The Last Days of Leda Grey is set in the worlds of Edwardian silent cinema, and also the long hot summer of 1976. It is the story of a meeting between a young London journalist and an ageing but still enigmatic actress who has hidden away as a recluse for over half a century. The Times describes the novel as ‘luminous … with a sensuousness to the prose … Leda Grey’s world is utterly beguiling.’
Here author Essie Fox describes the discovery that inspired her setting for the novel.
I have to confess I was beguiled when I entered the world of this novel – for which there were two vivid sparks of visual inspiration.
The first was viewed one evening when I’d been working on my computer, and then started searching for online films – really thinking of finding an old film noir, such as the dramatic weepies in which Bette Davis often starred. The sort of films I used to watch cuddled up on the sofa with my mum. (Just like Ed, my fictional journalist, when he is still a little boy.) But instead of any Hollywood films, I found myself clicking on the link for a film from the early Edwardian age that had been restored and digitized by the BFI/National Film Archives.
Panoramic View of Morecambe Seafront is what was called an ‘actual’ – which simply means an everyday scene in which everyday people are going about the everyday things in their daily lives. However, this film is much more than that. It has such a luminous clarity, and it really drags you back through time, seeing people of every age and class as they stroll along a promenade. Seeing cab drivers standing by horses. Seeing tourists twirling parasols. Seeing excited children running along beside the tram from which the camera’s eye looks down.
And how sad that many of those boys who are waving their hats and handkerchiefs are most probably doomed to have then grown up to die in the trenches of WW1.
But here, in these few precious moments of film, they are preserved, forever young, their happiness an eternal thing to be watched again – and again – and again.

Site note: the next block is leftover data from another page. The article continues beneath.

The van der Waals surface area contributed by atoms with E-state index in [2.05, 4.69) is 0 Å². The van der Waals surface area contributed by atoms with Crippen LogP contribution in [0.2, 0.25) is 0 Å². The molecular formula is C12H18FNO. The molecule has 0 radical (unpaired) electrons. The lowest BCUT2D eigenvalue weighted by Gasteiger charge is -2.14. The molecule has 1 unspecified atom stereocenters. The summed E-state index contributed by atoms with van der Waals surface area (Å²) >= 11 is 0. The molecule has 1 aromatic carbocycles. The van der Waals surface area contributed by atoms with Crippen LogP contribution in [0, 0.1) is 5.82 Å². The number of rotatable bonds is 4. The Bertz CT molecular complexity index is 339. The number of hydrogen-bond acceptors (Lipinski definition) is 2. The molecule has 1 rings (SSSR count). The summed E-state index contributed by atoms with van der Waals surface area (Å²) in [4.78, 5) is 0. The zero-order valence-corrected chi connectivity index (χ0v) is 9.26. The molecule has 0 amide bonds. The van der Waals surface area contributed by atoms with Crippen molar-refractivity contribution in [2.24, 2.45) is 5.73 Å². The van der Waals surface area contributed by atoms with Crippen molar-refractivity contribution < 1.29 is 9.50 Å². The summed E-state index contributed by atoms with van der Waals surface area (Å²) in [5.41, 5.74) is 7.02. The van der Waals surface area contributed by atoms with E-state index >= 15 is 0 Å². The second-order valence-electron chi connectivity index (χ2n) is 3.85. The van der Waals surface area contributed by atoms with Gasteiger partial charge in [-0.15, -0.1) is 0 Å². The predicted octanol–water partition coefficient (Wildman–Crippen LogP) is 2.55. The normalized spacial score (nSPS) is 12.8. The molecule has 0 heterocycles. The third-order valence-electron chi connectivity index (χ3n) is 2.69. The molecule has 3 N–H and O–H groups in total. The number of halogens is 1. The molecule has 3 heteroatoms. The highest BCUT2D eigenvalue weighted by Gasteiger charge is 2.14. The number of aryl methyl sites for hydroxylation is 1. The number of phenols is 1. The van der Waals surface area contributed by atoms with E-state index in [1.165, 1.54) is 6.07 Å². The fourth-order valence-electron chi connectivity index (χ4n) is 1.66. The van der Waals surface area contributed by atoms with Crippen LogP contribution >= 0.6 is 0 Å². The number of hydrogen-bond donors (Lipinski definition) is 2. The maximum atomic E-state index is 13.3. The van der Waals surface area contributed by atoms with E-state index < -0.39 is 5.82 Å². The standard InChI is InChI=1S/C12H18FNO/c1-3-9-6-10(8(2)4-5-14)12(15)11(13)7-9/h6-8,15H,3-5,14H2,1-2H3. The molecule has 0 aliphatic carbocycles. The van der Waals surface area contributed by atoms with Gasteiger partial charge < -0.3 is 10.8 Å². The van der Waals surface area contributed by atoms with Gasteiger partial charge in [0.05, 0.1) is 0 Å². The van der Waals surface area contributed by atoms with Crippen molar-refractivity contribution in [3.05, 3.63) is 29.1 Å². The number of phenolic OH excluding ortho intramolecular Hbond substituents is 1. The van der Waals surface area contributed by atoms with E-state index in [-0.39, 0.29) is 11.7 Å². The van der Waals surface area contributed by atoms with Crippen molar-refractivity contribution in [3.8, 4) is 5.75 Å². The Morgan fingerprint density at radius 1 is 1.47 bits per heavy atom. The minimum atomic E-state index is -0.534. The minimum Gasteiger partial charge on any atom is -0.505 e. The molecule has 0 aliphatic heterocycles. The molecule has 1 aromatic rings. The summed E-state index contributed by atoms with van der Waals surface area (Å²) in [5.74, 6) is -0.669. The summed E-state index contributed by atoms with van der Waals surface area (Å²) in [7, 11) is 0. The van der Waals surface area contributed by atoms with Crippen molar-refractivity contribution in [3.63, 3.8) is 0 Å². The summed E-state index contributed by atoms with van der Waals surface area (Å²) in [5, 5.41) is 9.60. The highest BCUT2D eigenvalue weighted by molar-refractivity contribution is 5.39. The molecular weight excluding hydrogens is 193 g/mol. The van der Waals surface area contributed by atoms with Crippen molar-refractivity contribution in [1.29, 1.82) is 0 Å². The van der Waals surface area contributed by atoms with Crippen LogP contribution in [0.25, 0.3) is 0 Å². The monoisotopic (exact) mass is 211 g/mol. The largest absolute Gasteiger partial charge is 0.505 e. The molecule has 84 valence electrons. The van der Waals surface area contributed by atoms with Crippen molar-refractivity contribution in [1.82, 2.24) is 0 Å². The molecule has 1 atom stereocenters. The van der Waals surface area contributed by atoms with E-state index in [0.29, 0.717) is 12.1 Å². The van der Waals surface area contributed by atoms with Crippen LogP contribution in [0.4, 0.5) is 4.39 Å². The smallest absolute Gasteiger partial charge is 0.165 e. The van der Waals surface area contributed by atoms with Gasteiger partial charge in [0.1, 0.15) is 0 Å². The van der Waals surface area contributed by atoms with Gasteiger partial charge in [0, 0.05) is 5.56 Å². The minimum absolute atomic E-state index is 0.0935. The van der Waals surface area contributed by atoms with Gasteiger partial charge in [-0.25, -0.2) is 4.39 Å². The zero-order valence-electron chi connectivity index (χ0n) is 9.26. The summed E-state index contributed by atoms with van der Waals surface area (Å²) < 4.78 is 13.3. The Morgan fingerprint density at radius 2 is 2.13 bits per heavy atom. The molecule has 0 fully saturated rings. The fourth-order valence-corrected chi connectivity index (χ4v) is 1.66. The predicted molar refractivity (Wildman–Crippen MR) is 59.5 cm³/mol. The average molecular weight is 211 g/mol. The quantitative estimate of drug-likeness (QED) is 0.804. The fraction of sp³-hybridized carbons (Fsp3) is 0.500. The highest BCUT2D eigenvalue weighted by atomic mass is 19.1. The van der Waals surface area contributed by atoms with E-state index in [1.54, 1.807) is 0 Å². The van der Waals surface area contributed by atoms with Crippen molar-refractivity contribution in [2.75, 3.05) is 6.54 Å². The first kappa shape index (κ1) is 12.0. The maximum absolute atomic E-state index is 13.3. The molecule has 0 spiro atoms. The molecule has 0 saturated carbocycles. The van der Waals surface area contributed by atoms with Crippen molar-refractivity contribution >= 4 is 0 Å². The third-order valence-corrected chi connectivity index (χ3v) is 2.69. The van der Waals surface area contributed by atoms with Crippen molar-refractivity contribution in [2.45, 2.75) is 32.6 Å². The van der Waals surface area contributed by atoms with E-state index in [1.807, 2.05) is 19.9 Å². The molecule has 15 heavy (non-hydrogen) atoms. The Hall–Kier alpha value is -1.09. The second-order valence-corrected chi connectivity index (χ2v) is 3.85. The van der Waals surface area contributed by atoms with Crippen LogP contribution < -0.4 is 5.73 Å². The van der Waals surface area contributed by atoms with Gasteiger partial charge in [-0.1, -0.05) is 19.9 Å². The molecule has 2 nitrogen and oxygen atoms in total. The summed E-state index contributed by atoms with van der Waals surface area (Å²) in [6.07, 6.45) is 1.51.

It is that telescoping of time, and the way in which certain life events are then imprinted on our minds, that forms the core of Leda Grey, with the looks of this central character my second inspiration: the spark – well, really it was more like a jolt of electricity – when I saw the exotic features of the actress Theda Bara looking out from a vintage poster in a shop front in the Brighton Lanes. This is also what Ed Peters does at the very start the novel, when Theda becomes my Leda Grey; the alluring girl who from her youth has only ever dreamed of growing up to star in moving films.
So, linking those looks with the setting of an Edwardian sea side town, the world of Leda Grey was born. And for Leda, her very first venture on screen begins with a walk on the promenade, when a film director called Charles Beauvois drives by in the back of a horse drawn cab and films the scene he sees below. He then sends a private copy of that film to the teenaged Leda Grey, and she looks anything but everyday – as the older Leda then describes when writing out her memoirs; in the pages she calls her Mirrors …
“Now I know the trick of it. Then, I had no notion how Beauvois had used a razor blade to scratch away the celluloid, to leave some parts entirely clear so that when the film came to be viewed – in my case through a candle’s flame – all around my head there seemed to be a living halo made of fire. There were hundreds of tiny stars as well. They shimmered around the entrance flags that flew above the promenade, around the towers and the domes that loomed within the frame behind. And with that halo, with those stars, Beauvois had made me magical.”